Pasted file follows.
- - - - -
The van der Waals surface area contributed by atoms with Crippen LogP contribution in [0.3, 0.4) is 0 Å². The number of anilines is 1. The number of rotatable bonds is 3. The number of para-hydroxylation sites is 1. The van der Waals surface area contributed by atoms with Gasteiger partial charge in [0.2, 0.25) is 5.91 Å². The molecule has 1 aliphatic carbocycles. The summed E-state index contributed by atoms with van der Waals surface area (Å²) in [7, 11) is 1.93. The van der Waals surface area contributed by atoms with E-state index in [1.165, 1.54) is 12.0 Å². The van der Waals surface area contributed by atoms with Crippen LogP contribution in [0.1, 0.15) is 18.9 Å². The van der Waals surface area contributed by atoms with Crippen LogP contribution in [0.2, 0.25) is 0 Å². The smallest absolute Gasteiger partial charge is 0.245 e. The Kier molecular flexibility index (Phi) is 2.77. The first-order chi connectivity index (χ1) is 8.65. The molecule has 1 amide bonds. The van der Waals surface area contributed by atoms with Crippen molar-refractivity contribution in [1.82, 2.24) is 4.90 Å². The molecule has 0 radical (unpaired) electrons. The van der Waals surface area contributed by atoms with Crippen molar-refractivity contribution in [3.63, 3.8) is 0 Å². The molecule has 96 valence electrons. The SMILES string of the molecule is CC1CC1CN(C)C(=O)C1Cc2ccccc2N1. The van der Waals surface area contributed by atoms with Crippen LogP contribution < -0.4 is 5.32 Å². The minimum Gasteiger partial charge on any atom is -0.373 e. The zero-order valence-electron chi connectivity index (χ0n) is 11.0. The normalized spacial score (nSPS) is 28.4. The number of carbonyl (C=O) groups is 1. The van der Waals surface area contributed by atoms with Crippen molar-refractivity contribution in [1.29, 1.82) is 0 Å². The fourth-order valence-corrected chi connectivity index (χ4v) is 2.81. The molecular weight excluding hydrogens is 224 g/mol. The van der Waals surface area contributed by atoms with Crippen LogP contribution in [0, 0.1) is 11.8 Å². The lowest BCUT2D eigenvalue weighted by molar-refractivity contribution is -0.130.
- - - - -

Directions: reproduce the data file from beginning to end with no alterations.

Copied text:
The van der Waals surface area contributed by atoms with Crippen LogP contribution in [0.3, 0.4) is 0 Å². The number of anilines is 1. The number of rotatable bonds is 3. The number of para-hydroxylation sites is 1. The van der Waals surface area contributed by atoms with Gasteiger partial charge in [0.2, 0.25) is 5.91 Å². The molecule has 1 aliphatic carbocycles. The summed E-state index contributed by atoms with van der Waals surface area (Å²) in [7, 11) is 1.93. The van der Waals surface area contributed by atoms with E-state index in [1.165, 1.54) is 12.0 Å². The van der Waals surface area contributed by atoms with Crippen LogP contribution in [0.1, 0.15) is 18.9 Å². The van der Waals surface area contributed by atoms with Crippen LogP contribution in [0.2, 0.25) is 0 Å². The smallest absolute Gasteiger partial charge is 0.245 e. The Kier molecular flexibility index (Phi) is 2.77. The first-order chi connectivity index (χ1) is 8.65. The molecule has 1 amide bonds. The van der Waals surface area contributed by atoms with Crippen molar-refractivity contribution in [1.82, 2.24) is 4.90 Å². The molecule has 0 radical (unpaired) electrons. The van der Waals surface area contributed by atoms with Crippen molar-refractivity contribution in [3.63, 3.8) is 0 Å². The molecule has 96 valence electrons. The SMILES string of the molecule is CC1CC1CN(C)C(=O)C1Cc2ccccc2N1. The van der Waals surface area contributed by atoms with Crippen LogP contribution < -0.4 is 5.32 Å². The minimum Gasteiger partial charge on any atom is -0.373 e. The zero-order valence-electron chi connectivity index (χ0n) is 11.0. The normalized spacial score (nSPS) is 28.4. The number of carbonyl (C=O) groups is 1. The van der Waals surface area contributed by atoms with Crippen molar-refractivity contribution in [1.29, 1.82) is 0 Å². The fourth-order valence-corrected chi connectivity index (χ4v) is 2.81. The molecular weight excluding hydrogens is 224 g/mol. The van der Waals surface area contributed by atoms with Crippen LogP contribution in [0, 0.1) is 11.8 Å². The lowest BCUT2D eigenvalue weighted by molar-refractivity contribution is -0.130.